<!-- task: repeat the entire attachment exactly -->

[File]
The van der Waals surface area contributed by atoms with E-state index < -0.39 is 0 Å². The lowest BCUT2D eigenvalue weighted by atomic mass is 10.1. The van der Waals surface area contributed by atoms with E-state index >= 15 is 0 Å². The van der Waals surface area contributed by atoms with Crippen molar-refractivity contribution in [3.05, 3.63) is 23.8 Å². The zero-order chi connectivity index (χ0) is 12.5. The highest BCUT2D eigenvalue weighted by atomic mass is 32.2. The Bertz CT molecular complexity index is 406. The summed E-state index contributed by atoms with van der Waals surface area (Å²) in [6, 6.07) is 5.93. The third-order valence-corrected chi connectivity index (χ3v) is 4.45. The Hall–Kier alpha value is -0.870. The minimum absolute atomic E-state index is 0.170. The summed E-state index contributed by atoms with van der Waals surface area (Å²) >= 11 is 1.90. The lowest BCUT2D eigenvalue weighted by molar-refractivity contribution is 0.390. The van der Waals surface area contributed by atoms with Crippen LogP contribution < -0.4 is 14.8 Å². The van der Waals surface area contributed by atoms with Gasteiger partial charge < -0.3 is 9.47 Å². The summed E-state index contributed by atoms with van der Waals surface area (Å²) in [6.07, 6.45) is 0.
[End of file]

The van der Waals surface area contributed by atoms with E-state index < -0.39 is 0 Å². The lowest BCUT2D eigenvalue weighted by atomic mass is 10.1. The van der Waals surface area contributed by atoms with E-state index >= 15 is 0 Å². The van der Waals surface area contributed by atoms with Crippen molar-refractivity contribution in [3.05, 3.63) is 23.8 Å². The zero-order chi connectivity index (χ0) is 12.5. The highest BCUT2D eigenvalue weighted by atomic mass is 32.2. The Bertz CT molecular complexity index is 406. The summed E-state index contributed by atoms with van der Waals surface area (Å²) in [6, 6.07) is 5.93. The third-order valence-corrected chi connectivity index (χ3v) is 4.45. The Hall–Kier alpha value is -0.870. The minimum absolute atomic E-state index is 0.170. The summed E-state index contributed by atoms with van der Waals surface area (Å²) >= 11 is 1.90. The lowest BCUT2D eigenvalue weighted by molar-refractivity contribution is 0.390. The van der Waals surface area contributed by atoms with Crippen LogP contribution < -0.4 is 14.8 Å². The van der Waals surface area contributed by atoms with Gasteiger partial charge < -0.3 is 9.47 Å². The summed E-state index contributed by atoms with van der Waals surface area (Å²) in [6.07, 6.45) is 0.